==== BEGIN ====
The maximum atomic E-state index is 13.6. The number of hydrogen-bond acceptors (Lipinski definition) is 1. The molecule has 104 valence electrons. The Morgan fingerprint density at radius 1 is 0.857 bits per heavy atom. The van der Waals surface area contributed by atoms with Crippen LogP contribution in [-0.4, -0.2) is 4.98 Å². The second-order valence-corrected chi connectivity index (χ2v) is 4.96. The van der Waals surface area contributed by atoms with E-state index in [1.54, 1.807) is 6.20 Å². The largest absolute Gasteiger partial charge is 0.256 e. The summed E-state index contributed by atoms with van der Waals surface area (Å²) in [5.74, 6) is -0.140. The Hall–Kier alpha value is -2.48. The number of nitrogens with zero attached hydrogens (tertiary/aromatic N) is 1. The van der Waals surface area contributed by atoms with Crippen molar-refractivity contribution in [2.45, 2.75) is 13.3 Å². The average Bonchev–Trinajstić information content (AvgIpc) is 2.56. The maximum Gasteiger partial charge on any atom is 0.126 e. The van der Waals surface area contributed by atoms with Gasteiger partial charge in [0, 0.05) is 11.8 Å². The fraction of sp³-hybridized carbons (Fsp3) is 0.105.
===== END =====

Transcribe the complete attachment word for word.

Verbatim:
The maximum atomic E-state index is 13.6. The number of hydrogen-bond acceptors (Lipinski definition) is 1. The molecule has 104 valence electrons. The Morgan fingerprint density at radius 1 is 0.857 bits per heavy atom. The van der Waals surface area contributed by atoms with Crippen LogP contribution in [-0.4, -0.2) is 4.98 Å². The second-order valence-corrected chi connectivity index (χ2v) is 4.96. The van der Waals surface area contributed by atoms with E-state index in [1.54, 1.807) is 6.20 Å². The largest absolute Gasteiger partial charge is 0.256 e. The summed E-state index contributed by atoms with van der Waals surface area (Å²) in [5.74, 6) is -0.140. The Hall–Kier alpha value is -2.48. The number of nitrogens with zero attached hydrogens (tertiary/aromatic N) is 1. The van der Waals surface area contributed by atoms with Crippen molar-refractivity contribution in [2.45, 2.75) is 13.3 Å². The average Bonchev–Trinajstić information content (AvgIpc) is 2.56. The maximum Gasteiger partial charge on any atom is 0.126 e. The van der Waals surface area contributed by atoms with Gasteiger partial charge in [0, 0.05) is 11.8 Å². The fraction of sp³-hybridized carbons (Fsp3) is 0.105.